Open world games are often thought to be RPGs, usually within the realm of some sort of sci-fi/fantasy universe where things are either terribly violent, or worse, calm, signaling doom to come. That’s why I’ve gotten a lot of flack from my friends when I’ve said that the Forza Horizon series is one of the best open world series to date. I get it. It’s not some epic saga where you fight for what’s right, it’s just racing. However, it’s racing at its finest and gives a feeling more realistic than any racer in the last 10 years.
Gameplay and Visuals
The best part about Forza Horizon 4 is that just when you think the mechanics and feel of driving in a Forza game can’t feel more real, they top their last effort. Turn 10 Studios and Playground Games have mastered the racing genre, almost to the point that I don’t even bother with other titles that attempt the simulation-realism side of racing games. Arcade titles, sure. But Forza Horizon 4 and the games that have come before it are top of their class, and honestly, they’re so good I almost don’t enjoy other realistic racers.
In Horizon 4, things like incredibly realistic driving surfaces are amplified, thanks to a newly introduced four-season system. In the intro to the game, you get a taste of what it’s like to drive on icy roads, and then get thrown into summer, with clear skies and dry roads. The difference between handling your speedster at 180mph on snow compared to rain, or even off-road courses, is staggering. It makes the game deeper than its courses, and as a seasoned Forza player, it was refreshing to feel like I still had something to learn from the series.
It’s also wonderful to have so many different options while making your progress. Things like Beauty Spots and Speed Cams are a nice break from the potential monotony of laps or sprint races. The diversity in racing competitions and experiences allows the player to get to know the game better while also helping to immerse them in the world of Forza Horizon 4. I’ve never been to the United Kingdom, but I have this strange feeling that I understand its energy, all the while sitting in my home playing this game that merely depicts seasons and simulated environments. I wouldn’t feel that familiarity, no matter how artificial, without a depth of game modes that encourage me to explore, rather than proceed from race to race in the name of mainline progress.
Obviously, Forza Horizon 4 carries over its realistic graphics that match its driving experience. The enhancements to the game that can be utilized with an Xbox One X make it one of the best looking games of the year, and even playing on a One S, I was blown away by what I was seeing, almost as much as what I was feeling while driving. Visually, Forza is, like many parts of its games, unmatched by any other series or title. There are obviously highlights throughout the game’s history, but Forza Horizon 4 plays and looks like the best racing game in recent memory.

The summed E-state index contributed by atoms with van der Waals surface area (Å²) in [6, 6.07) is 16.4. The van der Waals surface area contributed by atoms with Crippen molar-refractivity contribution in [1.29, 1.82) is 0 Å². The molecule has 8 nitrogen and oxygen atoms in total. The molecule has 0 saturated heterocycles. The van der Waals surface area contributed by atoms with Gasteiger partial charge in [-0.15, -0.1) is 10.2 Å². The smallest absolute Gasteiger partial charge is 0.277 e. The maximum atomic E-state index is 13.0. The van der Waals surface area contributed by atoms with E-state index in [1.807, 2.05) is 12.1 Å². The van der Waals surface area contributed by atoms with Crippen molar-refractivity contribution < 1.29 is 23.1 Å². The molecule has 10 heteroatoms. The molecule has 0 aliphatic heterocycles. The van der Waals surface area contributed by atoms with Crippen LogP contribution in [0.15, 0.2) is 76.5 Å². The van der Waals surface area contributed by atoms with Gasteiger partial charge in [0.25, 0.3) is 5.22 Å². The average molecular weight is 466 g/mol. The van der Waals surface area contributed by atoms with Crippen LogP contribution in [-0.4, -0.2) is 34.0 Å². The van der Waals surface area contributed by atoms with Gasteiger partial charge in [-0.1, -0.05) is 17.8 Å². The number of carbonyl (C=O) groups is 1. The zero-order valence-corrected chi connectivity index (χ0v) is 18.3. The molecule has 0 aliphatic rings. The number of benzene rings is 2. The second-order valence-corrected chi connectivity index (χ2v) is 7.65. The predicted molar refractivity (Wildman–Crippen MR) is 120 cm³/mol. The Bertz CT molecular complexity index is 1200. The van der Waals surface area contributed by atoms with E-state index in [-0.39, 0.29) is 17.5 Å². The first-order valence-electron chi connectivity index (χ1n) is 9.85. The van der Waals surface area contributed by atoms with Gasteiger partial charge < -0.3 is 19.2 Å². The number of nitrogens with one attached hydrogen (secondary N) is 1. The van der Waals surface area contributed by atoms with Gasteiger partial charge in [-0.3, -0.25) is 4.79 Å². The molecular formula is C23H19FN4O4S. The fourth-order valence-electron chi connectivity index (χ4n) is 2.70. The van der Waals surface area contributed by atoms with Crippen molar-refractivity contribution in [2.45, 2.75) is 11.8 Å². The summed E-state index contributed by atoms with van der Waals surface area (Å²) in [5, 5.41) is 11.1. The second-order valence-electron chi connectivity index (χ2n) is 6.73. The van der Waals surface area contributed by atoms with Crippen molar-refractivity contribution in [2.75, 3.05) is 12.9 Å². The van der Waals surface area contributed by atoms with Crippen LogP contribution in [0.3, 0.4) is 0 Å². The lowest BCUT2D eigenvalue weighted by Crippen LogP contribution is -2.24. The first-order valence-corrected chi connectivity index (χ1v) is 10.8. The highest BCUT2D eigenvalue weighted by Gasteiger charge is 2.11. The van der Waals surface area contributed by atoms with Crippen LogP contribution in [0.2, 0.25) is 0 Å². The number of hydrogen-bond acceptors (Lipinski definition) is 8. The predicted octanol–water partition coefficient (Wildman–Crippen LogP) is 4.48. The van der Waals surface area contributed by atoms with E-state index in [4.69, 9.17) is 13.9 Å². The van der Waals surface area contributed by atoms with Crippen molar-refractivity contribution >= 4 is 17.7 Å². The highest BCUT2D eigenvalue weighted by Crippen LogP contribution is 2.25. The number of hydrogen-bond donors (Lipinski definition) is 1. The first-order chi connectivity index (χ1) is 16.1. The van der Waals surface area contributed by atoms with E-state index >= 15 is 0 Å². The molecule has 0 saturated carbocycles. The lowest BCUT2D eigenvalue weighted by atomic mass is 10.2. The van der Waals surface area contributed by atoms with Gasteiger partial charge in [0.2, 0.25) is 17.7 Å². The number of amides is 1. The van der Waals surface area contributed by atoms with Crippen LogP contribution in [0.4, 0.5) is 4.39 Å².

Sound and Depth
I always touch on sound, and to be honest, it’s the one spot in this game that I think a few changes could have been made. Some of the cars, especially when you get in higher classes and faster vehicles, sound a bit too simulated. Higher screeches almost sound like ripped audio from a sound effects CD, and the way that they reverb on the courses at times sounds artificial. I don’t drag the game for a few, what I perceived to be, inaccurate sounds in a few of the cars, but it’s something I will say other reviews have noticed as well. I never read other takes before I finish my review so I felt comfort knowing that to me, a person with limited car knowledge, the things I was hearing were also “off” in a few other’s experiences.
Depth isn’t usually a category that I add in my reviews, but I feel it necessary in a title like this. I actually regret not adding it to my other sports reviews to date because the fear for many casual fans who might not have had this game on their radar might be, “What do I do after a few hours of racing?” In short, how could this game possibly keep my attention if I’m not partial to racing or cars? Well, I’m not a racing fanatic, nor do I know the first thing about cars. The draw in Forza Horizon 4 is the pursuit of mastering these high-class vehicles like you’ve been driving them in real life.
The comfortability you begin to feel 4 or 5 hours into the game is not unlike most experiences in a game where you feel like you’re becoming the character as whom you’re playing. However, because so much of the game is played in a perspective where it feels like you, not the lifeless character placed into the game’s throwaway plot, feel like you’re improving rather than coming into a character’s predestined level of success. Kratos by the end of God of War is going to be a beast whether you’re getting better at the game or not. In Forza Horizon 4, the feeling of self-improvement is much more rewarding, and therefore, incredibly addicting.
If you’ve played Forza titles in the past, you know what to expect. Top-notch racing, incredible visuals, and the best racing game in the modern era. Each entry is a step above the last, which is a model for growth that many semi-regular series don’t always see. From the game’s car library being the largest in series history, to the new seasonal mechanics that make it feel as if I’ve still got a little to learn, this game feels new with the familiarity of my favorite racing series. I’ve never played a Forza game that wasn’t better than the last, and that’s not just a product of better consoles and improved graphics.
Side note: the fact that Xbox owners can play this for FREE if they have Game Pass is insane. I know Sony feels a lot of love for their current era of games on the PS4, but Forza is a nice reminder of the successes Microsoft and their studios make in-game and as a larger gaming experience. There are nearly zero things to critique about this game, earning it my highest ranking of the year so far.